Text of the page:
It’s never been easy for me to stay in one place for very long. I always seem to be wishing that I was somewhere else. Growing up, I dreamed of living in a big city. Everyone seemed so glamorous, interesting, and important. My weekend trips to New York increased my fascination with city life. Adventure beckoned at every street corner, intoxicating me with each step I took down the avenues. Every experience seem magical, even the mundane moments like crossing the street.
“Maybe one day I can live there. Then I can be glamorous, interesting, and important, too” I would wonder to myself every morning I woke up somewhere else.
When the city became my reality, my experience was stripped away of all of the magic and idealism. The frenetic pace wore me out. I never seemed to have enough time or money. Working long hours, taking the subway, and walking down the cement-encased open spaces made me feel like a caged animal. I longed for the solitude and peace of the forest. And quiet honestly, this was a pattern. I moved to a foreign country, to California and still felt the same way. When I was single I wanted to be in a relationship. When I was in a relationship, I wanted to be single. If I was making art, I longed to make money. When I achieved financial success, I worried that I had abandoned my creative life. Would I ever manage to be happy where I was? Or would I always be chasing something just out of my grasp?
One day, I talked to my friend about this. She smiled while I expressed my bewilderment and frustration. Then, she asked me to draw a tree. I scurried around the kitchen to find paper and a pen. The tree grew effortlessly from the ink I held in my hand – a sturdy trunk; tall, willowy branches that reached skyward; and a few delicate leaves. There was no foreground or background, just the dark ink of the tree centered on the white paper.
In three minutes, I forgot all about the city, the country, and if I would ever really be happy. I was just sitting in my kitchen with a friend – drawing and talking – doing things I loved to do. When I finished, I presented my drawing to her with a big grin. Then she pointed out to me: “You didn’t draw any roots! That means you had a difficult past. Maybe that’s why you can’t stay in one place for too long. But it also means you are free to be spontaneous and go where ever you’d like.”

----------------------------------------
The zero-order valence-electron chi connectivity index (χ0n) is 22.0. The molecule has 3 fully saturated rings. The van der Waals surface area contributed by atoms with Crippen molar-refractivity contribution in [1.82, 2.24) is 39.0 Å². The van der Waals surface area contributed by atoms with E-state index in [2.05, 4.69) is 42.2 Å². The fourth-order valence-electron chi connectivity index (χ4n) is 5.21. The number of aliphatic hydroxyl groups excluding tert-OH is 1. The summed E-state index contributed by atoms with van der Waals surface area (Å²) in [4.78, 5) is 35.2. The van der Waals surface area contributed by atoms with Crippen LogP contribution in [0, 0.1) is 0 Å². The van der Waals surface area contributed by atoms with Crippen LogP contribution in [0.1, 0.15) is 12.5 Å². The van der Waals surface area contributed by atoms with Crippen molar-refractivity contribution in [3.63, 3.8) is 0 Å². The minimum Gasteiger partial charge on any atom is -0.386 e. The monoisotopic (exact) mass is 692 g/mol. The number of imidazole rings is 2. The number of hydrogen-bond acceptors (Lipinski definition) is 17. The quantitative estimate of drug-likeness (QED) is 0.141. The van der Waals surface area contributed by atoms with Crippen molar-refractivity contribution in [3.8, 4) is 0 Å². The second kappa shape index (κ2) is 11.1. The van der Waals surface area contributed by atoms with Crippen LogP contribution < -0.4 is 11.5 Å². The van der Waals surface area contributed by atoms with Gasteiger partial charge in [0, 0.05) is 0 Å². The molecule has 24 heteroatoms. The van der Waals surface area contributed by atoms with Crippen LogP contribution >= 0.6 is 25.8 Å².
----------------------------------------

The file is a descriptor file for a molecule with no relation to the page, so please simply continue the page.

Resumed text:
In my pursuit of happiness, I became confused. I somehow misunderstood the act of pursuit as happiness. The planning and idealism of obtaining a goal became a joyous fantasy, but when I finally arrived the journey was over. When it was finished, I was sad and frustrated. But why should I be? Both the journey and the destination are enjoyable. In the moment of drawing a tree for my friend, I realized the duality of my thinking. Life is both doing and being. It isn’t one or the other. Life is about experiencing the contrast of opposites.
I realized this contrast of opposites appears not just in my love of both the city and country. It shows up in my painting, in my photography, and in my relationships. The truth is, all opposites need each other. Black implies white. Form must occupy an empty space. A subject needs a verb. Self implies other. When you see the unity between opposites, things change. There’s no need to choose one of the pair – city or country, black or white – because you need both. One simply cannot exist without the other. When you realize duality implies unity, every moment becomes magical again.